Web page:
Skrettings, Fish Farmers current fish feed supplier, produces feed containing about 23 % of wild-caught fish components. Some of these come from by-catch and the trimmings of fish processed for human consumption. The purpose wild-caught fish they use consists what they call “forage fish” which are not widely used as a fresh fish for human consumption. Furthermore, these foraging fish are not the large predatory fish like tuna, which are under threat through human fishing. Skrettings are investing substantially in reducing the environmental footprint of their products, but currently they still need to use some wild-caught fish. Commercially available fish foods in general are designed to cater to the fish growth stage and dietary needs, ensuring a balanced diet throughout their life. Alternative feeds therefore, in whole or in part, can be seriously counter productive for fish health and growth, because it changes the carefully balanced diet of the fish. The drop in health through alternative foods does not only affect the productivity of the aquaculture operation, but also the environmental footprint of the whole operation.
At Fish Farmers, we are striving to produce more with less, using methods that keep the environmental footprint as low as possible overall. Thus the adverse effects on productivity and efficiency using alternative food sources to wild caught currently still outweigh the advantages. It was with some regret that I put researching alternative fish foods ‘on ice’, because I realized there were bigger and lower hanging fruit to be had in solving the engineering problems of integrating aquaculture and hydroponics first.
That leaves us using the feed from Skrettings – for now.
Fish Feed loss and Feed Conversion Ratio
Unfortunately, not all feed in fish production ends up being eaten by the fish and turned directly into growth. A metric that is used to asses the performance of an aquaculture operation is the Feed Conversion Ratio or FCR.
The food conversion ratio should reflect all feed delivered to the aquaculture operation, divided by the overall weight of all fish harvested*.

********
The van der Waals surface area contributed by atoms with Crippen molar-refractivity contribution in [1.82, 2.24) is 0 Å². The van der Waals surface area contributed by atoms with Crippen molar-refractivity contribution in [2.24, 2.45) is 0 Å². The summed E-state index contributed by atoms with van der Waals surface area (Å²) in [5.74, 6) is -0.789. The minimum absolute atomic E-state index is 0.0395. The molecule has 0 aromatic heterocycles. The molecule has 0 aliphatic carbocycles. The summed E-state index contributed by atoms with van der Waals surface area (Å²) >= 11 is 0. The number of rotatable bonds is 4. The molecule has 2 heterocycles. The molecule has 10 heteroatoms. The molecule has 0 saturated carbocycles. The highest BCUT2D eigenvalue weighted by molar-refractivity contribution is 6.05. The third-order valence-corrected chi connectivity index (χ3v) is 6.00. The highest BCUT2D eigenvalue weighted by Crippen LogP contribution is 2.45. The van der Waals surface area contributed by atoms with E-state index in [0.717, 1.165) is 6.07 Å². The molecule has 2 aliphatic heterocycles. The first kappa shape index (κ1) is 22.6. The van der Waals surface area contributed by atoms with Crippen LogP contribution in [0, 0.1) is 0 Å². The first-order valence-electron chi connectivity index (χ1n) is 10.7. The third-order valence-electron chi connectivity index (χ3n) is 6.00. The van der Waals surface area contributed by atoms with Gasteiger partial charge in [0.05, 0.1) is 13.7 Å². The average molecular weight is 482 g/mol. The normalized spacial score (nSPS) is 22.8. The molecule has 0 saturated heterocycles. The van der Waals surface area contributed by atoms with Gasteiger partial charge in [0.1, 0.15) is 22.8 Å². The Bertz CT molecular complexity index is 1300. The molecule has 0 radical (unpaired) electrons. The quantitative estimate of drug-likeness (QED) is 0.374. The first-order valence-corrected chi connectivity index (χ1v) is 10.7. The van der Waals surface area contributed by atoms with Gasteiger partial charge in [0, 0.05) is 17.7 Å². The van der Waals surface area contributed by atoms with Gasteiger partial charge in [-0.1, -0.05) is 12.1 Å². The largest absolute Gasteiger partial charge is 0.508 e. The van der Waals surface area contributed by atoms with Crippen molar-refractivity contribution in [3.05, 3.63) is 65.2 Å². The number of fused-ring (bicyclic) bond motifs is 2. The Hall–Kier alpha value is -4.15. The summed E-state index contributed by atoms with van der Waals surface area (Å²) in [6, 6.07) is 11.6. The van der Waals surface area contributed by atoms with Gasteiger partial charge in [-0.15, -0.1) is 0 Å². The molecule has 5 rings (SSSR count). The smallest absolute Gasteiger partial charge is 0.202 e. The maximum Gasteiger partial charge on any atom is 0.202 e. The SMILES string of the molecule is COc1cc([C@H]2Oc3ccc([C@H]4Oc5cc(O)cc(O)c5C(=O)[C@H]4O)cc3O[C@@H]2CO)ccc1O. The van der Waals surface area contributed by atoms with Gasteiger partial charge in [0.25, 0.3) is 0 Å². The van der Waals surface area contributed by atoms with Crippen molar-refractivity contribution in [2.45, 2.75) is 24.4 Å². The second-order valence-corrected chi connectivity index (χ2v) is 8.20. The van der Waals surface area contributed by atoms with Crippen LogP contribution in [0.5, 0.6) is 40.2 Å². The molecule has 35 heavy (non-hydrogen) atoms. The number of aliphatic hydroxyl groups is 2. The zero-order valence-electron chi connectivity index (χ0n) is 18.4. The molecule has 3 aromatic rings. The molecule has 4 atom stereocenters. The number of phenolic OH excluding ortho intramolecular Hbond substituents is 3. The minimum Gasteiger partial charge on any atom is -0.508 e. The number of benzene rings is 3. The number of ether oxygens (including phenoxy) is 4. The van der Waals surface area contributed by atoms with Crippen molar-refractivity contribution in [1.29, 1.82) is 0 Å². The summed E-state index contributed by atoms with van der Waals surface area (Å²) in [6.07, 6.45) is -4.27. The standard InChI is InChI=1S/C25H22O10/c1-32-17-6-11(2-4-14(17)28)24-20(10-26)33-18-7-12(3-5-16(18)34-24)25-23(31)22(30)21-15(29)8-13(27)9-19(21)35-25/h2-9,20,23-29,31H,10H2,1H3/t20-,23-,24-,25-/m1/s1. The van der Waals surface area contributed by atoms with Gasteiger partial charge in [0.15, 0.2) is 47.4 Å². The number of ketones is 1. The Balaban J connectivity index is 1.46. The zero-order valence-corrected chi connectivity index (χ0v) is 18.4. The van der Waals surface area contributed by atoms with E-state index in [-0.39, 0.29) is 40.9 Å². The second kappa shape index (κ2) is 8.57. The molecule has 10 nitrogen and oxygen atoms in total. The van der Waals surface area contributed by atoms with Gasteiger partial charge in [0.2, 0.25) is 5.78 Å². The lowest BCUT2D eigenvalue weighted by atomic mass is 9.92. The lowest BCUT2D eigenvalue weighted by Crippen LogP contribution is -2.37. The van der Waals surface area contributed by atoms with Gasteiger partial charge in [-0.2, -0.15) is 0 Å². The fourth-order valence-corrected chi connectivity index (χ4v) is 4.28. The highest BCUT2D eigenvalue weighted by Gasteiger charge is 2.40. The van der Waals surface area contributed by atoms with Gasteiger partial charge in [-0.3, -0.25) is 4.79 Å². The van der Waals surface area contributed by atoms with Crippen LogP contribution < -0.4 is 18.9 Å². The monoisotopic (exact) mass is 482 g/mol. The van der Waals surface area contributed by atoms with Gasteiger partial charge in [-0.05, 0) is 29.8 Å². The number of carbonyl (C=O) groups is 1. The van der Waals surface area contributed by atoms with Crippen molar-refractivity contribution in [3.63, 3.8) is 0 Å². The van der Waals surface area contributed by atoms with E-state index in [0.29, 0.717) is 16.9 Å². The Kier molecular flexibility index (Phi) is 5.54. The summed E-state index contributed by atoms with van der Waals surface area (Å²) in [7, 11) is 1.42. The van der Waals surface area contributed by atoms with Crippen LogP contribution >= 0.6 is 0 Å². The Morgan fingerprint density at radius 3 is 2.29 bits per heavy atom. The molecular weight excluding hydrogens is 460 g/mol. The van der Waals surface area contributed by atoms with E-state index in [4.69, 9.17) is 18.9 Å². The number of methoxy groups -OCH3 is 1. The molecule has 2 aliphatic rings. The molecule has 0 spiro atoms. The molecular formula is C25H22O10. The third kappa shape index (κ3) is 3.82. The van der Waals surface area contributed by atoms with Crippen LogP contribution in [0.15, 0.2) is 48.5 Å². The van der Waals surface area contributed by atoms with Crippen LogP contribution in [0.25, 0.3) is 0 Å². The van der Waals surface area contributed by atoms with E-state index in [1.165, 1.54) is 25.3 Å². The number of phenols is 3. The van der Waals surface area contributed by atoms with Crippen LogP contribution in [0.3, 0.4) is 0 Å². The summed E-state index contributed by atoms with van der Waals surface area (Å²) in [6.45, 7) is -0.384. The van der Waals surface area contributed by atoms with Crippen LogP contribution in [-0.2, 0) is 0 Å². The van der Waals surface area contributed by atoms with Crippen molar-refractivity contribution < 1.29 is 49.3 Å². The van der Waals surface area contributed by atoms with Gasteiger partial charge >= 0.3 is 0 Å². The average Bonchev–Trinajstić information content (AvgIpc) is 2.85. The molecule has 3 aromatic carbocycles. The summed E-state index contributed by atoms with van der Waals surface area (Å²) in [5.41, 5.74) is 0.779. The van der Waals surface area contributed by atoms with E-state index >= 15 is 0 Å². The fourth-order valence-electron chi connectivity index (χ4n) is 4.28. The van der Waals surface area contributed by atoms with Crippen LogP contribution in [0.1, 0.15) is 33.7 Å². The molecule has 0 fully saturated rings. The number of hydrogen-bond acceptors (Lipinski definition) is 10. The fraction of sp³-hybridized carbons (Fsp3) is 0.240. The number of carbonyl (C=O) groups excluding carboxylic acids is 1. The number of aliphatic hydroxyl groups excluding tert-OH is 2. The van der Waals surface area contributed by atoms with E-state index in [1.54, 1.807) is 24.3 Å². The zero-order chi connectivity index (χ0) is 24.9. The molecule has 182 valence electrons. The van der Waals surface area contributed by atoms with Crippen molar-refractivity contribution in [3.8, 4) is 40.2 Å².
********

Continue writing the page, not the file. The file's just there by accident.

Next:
The smaller the Food Conversion Ratio number the better. A small FCR means less feed is needed/purchased to produce 1 kg of fish. In other words, a highly efficient operation requires a low amount of food for fish production, while an inefficient operation requires higher amounts of feed delivered to the operation.
Since only the harvest weight of the fish is counted any premature deaths or losses reduce the total mass of fish harvested and hence increase the ratio. The FCR is a measure of management as much a fish performance. Which is why the Denmark government requires their Trout farmers to achieve an FCR of 1 or better! If they don’t they risk having their license revoked. In Denmark the trout industry is heavily regulated and in order to comply with those regulations farm mamangement has to be incredibly good. So good that FCRs of less than 0.9 are regularly achieved and some farms report FCRs as low as 0.79. Although Denmark is not the only country to have operations that perform this well it is the only industry that is regulated to have to perform this well or else.
A whole range of factors effect the efficiency with which an aquaculuture operation uses fish feed to convert into harvestable fish. These include factors associated with
food storage (eg. spills, vermin, rot);
operations (eg. care during feeding, feeding regime, right selection of feed)
fish metabolism (eg poor health/stress, genetics